NEWPORT NEWS, Va. – The year before a 6-year-old boy shot his teacher at Richneck Elementary School, he choked another teacher “until she couldn’t breathe,” a pending claim against the Newport News school division contends.
And two days before the first-grader shot and wounded 25-year-old Abigail Zwerner during class, he “slammed” her cellphone and broke the device, the claim asserts. That resulted in the boy’s one-day suspension the next day.
Zwerner’s attorney, Diane Toscano, previously announced the teacher’s intention to sue the school division, and laid out a timeline of warnings about the boy having a gun on the day of the shooting.
But the official three-page notice of claim – which Toscano sent to the school division Jan. 24 – provides more details of events and previous interactions school staffers had with the boy.
The claim also for the first time discloses the administrator Zwerner’s lawyers say failed to act on stark warnings that the boy had a gun in school, naming “Assistant Principal Parker.” The school district identified the school’s assistant principal as Dr. Ebony Parker in announcing her resignation effective Tuesday.
“Three different times Assistant Principal Parker was warned by concerned teachers or employees that the shooter had a gun on him,” the claim says. “The tragedy was entirely preventable if Assistant Principal Parker had done her job and acted when she had knowledge of imminent danger.”
Instead, in the middle of class that afternoon – as Zwerner sat at a reading table and the boy at his desk – he pulled a gun from his hoodie pocket and shot her, the claim says.
The Daily Press and Virginian-Pilot obtained the claim notice – sometimes referred to as an “intent to sue” – from the school division under the Virginia Freedom of Information Act. Attempts to reach Parker this week were unsuccessful, and it could not be immediately determined whether she has an attorney. Len Wallin, director of legal services for Newport News Public Schools, did not return phone calls on whether the division will represent Parker or hire an outside firm to do so – or whether she’s on her own.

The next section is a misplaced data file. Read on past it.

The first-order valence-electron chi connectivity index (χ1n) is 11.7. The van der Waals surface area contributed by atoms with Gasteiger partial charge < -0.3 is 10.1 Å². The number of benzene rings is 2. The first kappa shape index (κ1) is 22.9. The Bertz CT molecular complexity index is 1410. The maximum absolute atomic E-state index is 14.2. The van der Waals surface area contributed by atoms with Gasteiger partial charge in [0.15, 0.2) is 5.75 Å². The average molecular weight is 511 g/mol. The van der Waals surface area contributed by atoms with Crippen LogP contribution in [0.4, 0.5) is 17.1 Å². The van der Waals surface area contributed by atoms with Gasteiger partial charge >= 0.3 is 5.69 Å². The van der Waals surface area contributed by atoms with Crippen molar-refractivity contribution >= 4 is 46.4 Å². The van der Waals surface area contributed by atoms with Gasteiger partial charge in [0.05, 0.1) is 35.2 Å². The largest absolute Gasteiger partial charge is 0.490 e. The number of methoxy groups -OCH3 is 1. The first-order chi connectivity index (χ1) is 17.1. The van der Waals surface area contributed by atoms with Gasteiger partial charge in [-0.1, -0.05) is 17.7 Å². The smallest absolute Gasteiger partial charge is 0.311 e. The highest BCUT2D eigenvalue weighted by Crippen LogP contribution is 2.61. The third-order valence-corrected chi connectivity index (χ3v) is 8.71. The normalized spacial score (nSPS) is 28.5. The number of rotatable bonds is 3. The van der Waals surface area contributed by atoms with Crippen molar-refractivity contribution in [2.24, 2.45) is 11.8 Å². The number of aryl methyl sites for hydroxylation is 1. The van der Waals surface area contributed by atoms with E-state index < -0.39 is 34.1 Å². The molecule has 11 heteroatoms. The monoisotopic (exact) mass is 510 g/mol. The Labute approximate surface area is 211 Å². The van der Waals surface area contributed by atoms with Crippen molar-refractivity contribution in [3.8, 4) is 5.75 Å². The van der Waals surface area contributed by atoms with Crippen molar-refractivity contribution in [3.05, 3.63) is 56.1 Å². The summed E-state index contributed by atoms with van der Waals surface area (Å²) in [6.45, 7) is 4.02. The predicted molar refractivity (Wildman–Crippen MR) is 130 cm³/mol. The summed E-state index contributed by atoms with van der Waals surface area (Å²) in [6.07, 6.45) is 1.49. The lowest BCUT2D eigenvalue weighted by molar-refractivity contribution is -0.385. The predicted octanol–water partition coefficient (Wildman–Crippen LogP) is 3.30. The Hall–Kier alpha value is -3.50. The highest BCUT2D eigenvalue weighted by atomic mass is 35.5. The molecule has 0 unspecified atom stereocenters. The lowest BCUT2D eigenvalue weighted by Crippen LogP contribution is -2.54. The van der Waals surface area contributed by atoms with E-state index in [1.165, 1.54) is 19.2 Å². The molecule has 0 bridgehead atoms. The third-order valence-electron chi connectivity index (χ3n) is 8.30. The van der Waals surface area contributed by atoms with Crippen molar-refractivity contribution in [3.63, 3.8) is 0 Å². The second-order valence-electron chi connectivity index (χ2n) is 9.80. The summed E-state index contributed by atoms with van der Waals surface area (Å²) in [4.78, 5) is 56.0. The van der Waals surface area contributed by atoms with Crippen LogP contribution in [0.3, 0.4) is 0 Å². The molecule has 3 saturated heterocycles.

Parker began with the school district in 2008 and was Richneck’s assistant principal since March of 2021, said Michelle Price, a spokeswoman for Newport News schools. Price declined to comment on Zwerner’s notice of claim, citing the ongoing investigation, and school board chair Lisa Surles-Law did not return calls.
Under Virginia law, anyone with a claim against a government entity – including school districts – is required to provide a “notice of claim” within six months of an injury. That allows the agency or school district to investigate the cases before lawsuits are filed.
The records show two other claim notices were filed, on Monday, by lawyers representing other students at the school – one of whom was a student in Zwerner’s class.
That claim says the school division “did not take reasonable and appropriate actions” to allow that student “the opportunity to attend a safe school environment.” The student was “emotionally harmed” by witnessing the shooting, the claim maintains.
The notice filed on Zwerner’s behalf expands on details Toscano provided at a Jan. 25 news conference and delves into problems with the shooter.
The claim said the account “is based on extensive interviews with people with direct knowledge of these events.” While the claim identifies Parker, it does not identify other teachers or staff by name. Here is a series of events as outlined in the claim:
• Between 11:15 and 11:30 a.m. Jan. 6, Zwerner went to Parker’s office to tell her the 6-year-old student seemed more “off” than usual and was in a “violent mood.” The boy had threatened to beat up a kindergartner and “angrily stared down” a security officer in the lunchroom.